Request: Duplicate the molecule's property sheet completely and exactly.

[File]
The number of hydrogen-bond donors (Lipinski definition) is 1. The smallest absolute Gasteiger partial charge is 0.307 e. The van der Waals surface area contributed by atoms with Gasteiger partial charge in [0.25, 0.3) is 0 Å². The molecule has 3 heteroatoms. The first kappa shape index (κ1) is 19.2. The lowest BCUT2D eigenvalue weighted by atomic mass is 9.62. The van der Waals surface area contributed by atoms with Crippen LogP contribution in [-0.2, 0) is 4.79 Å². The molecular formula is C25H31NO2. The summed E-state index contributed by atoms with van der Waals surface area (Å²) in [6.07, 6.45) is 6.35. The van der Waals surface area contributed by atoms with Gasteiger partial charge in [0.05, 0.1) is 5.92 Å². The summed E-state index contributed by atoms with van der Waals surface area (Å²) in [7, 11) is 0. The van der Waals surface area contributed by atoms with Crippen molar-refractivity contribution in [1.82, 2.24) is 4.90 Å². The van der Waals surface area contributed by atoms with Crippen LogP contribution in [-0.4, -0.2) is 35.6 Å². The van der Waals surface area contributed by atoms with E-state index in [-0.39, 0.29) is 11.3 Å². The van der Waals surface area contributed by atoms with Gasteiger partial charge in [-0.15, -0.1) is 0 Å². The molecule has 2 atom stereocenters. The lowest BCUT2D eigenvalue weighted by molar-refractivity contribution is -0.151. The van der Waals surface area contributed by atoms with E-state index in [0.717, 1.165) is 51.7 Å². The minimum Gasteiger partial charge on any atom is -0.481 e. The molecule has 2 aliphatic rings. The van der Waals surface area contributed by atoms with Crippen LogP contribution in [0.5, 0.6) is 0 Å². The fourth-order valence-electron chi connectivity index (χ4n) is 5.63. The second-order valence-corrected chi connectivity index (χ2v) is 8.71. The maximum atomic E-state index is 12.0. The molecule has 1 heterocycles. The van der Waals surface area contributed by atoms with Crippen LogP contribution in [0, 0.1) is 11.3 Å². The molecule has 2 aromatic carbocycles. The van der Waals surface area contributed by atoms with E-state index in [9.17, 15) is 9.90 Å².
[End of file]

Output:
The number of hydrogen-bond donors (Lipinski definition) is 1. The smallest absolute Gasteiger partial charge is 0.307 e. The van der Waals surface area contributed by atoms with Gasteiger partial charge in [0.25, 0.3) is 0 Å². The molecule has 3 heteroatoms. The first kappa shape index (κ1) is 19.2. The lowest BCUT2D eigenvalue weighted by atomic mass is 9.62. The van der Waals surface area contributed by atoms with Crippen LogP contribution in [-0.2, 0) is 4.79 Å². The molecular formula is C25H31NO2. The summed E-state index contributed by atoms with van der Waals surface area (Å²) in [6.07, 6.45) is 6.35. The van der Waals surface area contributed by atoms with Gasteiger partial charge in [0.05, 0.1) is 5.92 Å². The summed E-state index contributed by atoms with van der Waals surface area (Å²) in [7, 11) is 0. The van der Waals surface area contributed by atoms with Crippen molar-refractivity contribution in [1.82, 2.24) is 4.90 Å². The van der Waals surface area contributed by atoms with Crippen LogP contribution in [-0.4, -0.2) is 35.6 Å². The van der Waals surface area contributed by atoms with E-state index in [-0.39, 0.29) is 11.3 Å². The van der Waals surface area contributed by atoms with Gasteiger partial charge in [-0.15, -0.1) is 0 Å². The molecule has 2 atom stereocenters. The lowest BCUT2D eigenvalue weighted by molar-refractivity contribution is -0.151. The van der Waals surface area contributed by atoms with E-state index in [0.717, 1.165) is 51.7 Å². The minimum Gasteiger partial charge on any atom is -0.481 e. The molecule has 2 aliphatic rings. The van der Waals surface area contributed by atoms with Crippen LogP contribution in [0.5, 0.6) is 0 Å². The fourth-order valence-electron chi connectivity index (χ4n) is 5.63. The second-order valence-corrected chi connectivity index (χ2v) is 8.71. The maximum atomic E-state index is 12.0. The molecule has 1 heterocycles. The van der Waals surface area contributed by atoms with Crippen LogP contribution in [0, 0.1) is 11.3 Å². The molecule has 2 aromatic carbocycles. The van der Waals surface area contributed by atoms with E-state index in [9.17, 15) is 9.90 Å².